Thinking With Your Brain By Landing On Your Butt

, , , , , , , | Learning | March 22, 2019

I teach at a Montessori school, and one day, I was standing by the classroom door watching and greeting the kids as they left for their next class. As they were walking, a little boy bumped into a little girl and she fell down, landing on her buttocks. This girl is a child who easily cries, and the little boy watched her as her face started to crumble.

Normally, what would happen: the girl would cry and most probably come and complain to me that the little boy pushed her and she fell and got hurt. I could see that it was an honest mistake that the boy bumped into her and in my mind, I had already started thinking about how I was going to handle the situation.

I’m not kidding about what happened next. The little boy looked me straight in the eye and, less than a second later, threw himself down on the floor, landing on his buttocks, as well. He got up, slowly rubbing his back, and went over to the little girl and held out his hand to help her up. He said, “I’m sorry, [Little Girl]. Seems like we bumped into each other. Oh, no!”

The little girl was definitely looking slightly shocked. but she took his hand, got up, dusted herself off, and said, “Oops, sorry!” They walked off, smiling and waving goodbye to me. I was standing there with a stupefied expression, wondering just what the heck had happened.

That little boy is a genius. He avoided a scene and he knew it. This incident took place in literally a few seconds. The intelligence of children never fails to amaze me.

Children Of The Cornleaves

, , , , , | Learning | November 17, 2018

(I’m reading a book to a class of four- and five-year-olds. Many of them read the book several times last fall, so I’m curious to see if any of them remember.)

Me: “There was an old lady who swallowed some leaves; I don’t know why she swallowed some leaves, perhaps she’ll—”

Class: *in unison* “DIE.”

(Sneeze. The answer was sneeze.)

Reading A Bit Too Much Into The Situation

, , , , , | Learning | September 24, 2018

My mom has been a teacher for all my life, and often teaches me things before my school does, especially when I was younger. I’m relatively advanced for my age, which means that I have been reading since three. This occurred when I was four, and my mom worked as a first-grade teacher in the same school I attended.

For some reason, my school thought teaching four-year-olds Spanish was absolutely necessary, so we got a new Spanish teacher in the middle of the year when the first one quit. She came into the classroom and started putting up posters while we played. Being by the teacher’s desk, I spotted a paper that seemed interesting, mainly because it had the word “snack” on it. Bored, I started to read the paper, which I did out loud.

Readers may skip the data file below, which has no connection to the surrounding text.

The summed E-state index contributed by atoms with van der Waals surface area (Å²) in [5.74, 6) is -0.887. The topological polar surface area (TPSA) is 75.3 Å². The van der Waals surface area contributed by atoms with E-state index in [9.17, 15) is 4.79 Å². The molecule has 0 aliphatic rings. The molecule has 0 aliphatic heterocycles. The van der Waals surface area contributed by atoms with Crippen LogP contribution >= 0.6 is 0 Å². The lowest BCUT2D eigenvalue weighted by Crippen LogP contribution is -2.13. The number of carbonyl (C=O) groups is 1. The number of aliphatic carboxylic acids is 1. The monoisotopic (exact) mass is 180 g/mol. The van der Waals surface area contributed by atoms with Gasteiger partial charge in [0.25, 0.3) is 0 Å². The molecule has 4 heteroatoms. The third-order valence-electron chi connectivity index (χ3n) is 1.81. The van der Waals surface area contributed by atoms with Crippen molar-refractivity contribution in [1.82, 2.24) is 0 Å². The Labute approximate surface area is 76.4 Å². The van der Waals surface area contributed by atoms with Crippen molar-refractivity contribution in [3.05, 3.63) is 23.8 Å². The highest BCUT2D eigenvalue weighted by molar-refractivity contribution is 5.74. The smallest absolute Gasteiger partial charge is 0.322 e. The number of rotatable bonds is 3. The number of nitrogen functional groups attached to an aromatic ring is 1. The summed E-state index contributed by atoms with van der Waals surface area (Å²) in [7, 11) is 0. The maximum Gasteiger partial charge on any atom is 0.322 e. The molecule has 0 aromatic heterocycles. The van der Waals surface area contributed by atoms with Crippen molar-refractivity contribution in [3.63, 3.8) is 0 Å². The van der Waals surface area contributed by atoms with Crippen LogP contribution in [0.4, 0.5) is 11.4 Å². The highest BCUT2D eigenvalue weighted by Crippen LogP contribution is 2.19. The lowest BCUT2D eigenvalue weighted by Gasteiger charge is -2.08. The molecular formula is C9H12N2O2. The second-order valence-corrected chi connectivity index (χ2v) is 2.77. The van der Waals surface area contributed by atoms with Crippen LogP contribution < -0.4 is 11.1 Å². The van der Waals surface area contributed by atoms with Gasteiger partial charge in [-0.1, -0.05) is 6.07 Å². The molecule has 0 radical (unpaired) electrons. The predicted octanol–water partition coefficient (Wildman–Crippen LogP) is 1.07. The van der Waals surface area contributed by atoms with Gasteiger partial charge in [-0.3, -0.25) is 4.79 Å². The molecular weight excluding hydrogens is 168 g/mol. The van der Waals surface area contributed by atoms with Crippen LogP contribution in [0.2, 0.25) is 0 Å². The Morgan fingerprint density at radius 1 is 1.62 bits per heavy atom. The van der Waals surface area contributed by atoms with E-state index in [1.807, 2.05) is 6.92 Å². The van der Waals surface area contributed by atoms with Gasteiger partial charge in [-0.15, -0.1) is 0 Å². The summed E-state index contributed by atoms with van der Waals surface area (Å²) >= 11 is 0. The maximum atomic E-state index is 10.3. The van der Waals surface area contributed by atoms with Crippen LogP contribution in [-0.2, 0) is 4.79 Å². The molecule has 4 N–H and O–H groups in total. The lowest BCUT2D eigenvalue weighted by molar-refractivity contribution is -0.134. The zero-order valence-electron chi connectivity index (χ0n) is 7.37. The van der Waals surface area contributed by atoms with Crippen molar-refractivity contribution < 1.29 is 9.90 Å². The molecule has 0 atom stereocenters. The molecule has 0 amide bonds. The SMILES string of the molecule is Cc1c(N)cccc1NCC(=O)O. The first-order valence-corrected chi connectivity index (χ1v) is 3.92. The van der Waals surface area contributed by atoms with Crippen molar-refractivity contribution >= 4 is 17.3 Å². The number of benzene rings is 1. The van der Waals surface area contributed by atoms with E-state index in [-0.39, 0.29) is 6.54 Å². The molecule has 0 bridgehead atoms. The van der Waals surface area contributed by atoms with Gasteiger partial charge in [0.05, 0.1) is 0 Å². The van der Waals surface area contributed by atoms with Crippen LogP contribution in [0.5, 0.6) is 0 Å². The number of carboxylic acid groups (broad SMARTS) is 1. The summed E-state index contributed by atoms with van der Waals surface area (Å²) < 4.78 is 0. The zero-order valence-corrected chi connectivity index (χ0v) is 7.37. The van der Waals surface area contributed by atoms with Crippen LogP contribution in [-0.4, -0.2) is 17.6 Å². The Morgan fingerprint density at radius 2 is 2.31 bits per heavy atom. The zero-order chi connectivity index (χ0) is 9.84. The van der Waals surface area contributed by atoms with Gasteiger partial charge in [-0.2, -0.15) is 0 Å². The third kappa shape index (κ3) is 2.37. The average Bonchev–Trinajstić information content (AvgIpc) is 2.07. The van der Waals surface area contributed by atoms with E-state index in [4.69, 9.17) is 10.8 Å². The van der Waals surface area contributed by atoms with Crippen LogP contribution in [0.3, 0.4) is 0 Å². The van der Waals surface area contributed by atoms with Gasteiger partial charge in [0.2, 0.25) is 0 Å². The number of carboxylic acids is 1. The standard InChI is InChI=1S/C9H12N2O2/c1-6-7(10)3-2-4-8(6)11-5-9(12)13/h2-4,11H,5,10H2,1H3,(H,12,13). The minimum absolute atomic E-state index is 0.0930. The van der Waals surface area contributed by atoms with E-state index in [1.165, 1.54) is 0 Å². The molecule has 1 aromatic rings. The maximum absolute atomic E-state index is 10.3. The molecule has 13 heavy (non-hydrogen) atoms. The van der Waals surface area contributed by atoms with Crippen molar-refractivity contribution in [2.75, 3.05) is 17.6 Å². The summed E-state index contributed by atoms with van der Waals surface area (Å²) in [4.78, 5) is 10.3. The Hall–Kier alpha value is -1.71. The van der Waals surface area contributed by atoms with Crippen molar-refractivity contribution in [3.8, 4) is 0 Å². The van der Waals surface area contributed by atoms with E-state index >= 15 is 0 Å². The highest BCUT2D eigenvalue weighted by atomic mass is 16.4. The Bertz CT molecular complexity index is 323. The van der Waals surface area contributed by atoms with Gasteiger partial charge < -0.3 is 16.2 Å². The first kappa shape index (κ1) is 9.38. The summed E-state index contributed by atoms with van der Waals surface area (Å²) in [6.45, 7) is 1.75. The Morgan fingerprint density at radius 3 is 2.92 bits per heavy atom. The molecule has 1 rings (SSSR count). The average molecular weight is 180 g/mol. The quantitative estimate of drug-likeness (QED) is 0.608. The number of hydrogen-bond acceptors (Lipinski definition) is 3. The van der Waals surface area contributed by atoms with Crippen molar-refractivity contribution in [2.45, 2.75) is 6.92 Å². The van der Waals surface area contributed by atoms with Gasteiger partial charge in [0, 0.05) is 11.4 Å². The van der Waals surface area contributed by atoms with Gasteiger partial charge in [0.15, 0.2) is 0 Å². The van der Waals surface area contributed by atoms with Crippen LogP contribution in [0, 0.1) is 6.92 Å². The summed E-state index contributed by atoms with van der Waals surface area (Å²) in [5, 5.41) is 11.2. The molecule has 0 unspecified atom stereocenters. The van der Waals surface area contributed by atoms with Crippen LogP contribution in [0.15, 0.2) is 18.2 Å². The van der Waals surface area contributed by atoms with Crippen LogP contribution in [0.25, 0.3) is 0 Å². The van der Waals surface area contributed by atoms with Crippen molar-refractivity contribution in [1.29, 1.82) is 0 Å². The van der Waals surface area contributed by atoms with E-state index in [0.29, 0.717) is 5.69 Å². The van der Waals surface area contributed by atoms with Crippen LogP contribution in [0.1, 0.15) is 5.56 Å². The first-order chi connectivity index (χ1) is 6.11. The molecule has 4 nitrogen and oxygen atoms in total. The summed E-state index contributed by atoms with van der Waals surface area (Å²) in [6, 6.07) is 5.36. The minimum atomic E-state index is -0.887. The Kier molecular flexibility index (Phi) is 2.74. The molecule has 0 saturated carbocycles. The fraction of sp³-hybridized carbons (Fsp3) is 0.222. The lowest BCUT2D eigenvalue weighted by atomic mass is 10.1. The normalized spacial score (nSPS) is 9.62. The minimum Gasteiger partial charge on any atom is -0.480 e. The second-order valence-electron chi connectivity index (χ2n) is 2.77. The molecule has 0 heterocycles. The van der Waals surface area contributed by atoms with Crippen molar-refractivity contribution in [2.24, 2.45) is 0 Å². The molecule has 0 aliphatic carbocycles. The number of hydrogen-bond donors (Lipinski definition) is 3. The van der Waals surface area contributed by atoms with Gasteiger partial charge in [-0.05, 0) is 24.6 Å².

At first, the teacher didn’t notice anything. Then, when she heard me, her eyes got huge and she rushed to the class phone. Dialing my mom’s classroom, she yelled into the phone, “Mrs. [Our Last Name], your child can read!”

My mom simply replied, “I know. I thought her how.”

That teacher avoided my mom and me for the rest of the year.

Adorable Level: Black Belt

, , | Hopeless | September 19, 2018

I work with Japanese toddlers, who, like toddlers the world over, say the cutest things, especially when imitating the adults in their lives.

While putting on her shoes one day, one of the three-year-old girls — who hasn’t yet started speaking English unprompted — said to me in Japanese, “I have to go home now, sensei, but it will be okay; don’t cry!” I had to smother my laughter until she had gone.

A Self-Sustaining Meal

, , , , | Learning | September 11, 2018

(Lunch is over in our toddler classroom, and we are putting the kids down for nap time. It’s fairly dark with the lights off, and my co-teacher and I are sitting on the floor patting the backs of toddlers. My co-teacher looks around me.)

Co-Teacher: “Hey, what is [Child] eating?”

(This child’s nap time mat is near the lunch table, and he will sometimes eat off the floor if we miss something during clean-up. I turn to look at him. He takes his fingers out of his mouth, gets a refill, then puts his fingers back in his mouth.)

Me: “Boogers.”

Co-Teacher: “Gee… Glad I asked.”

Page 1/1212345...Last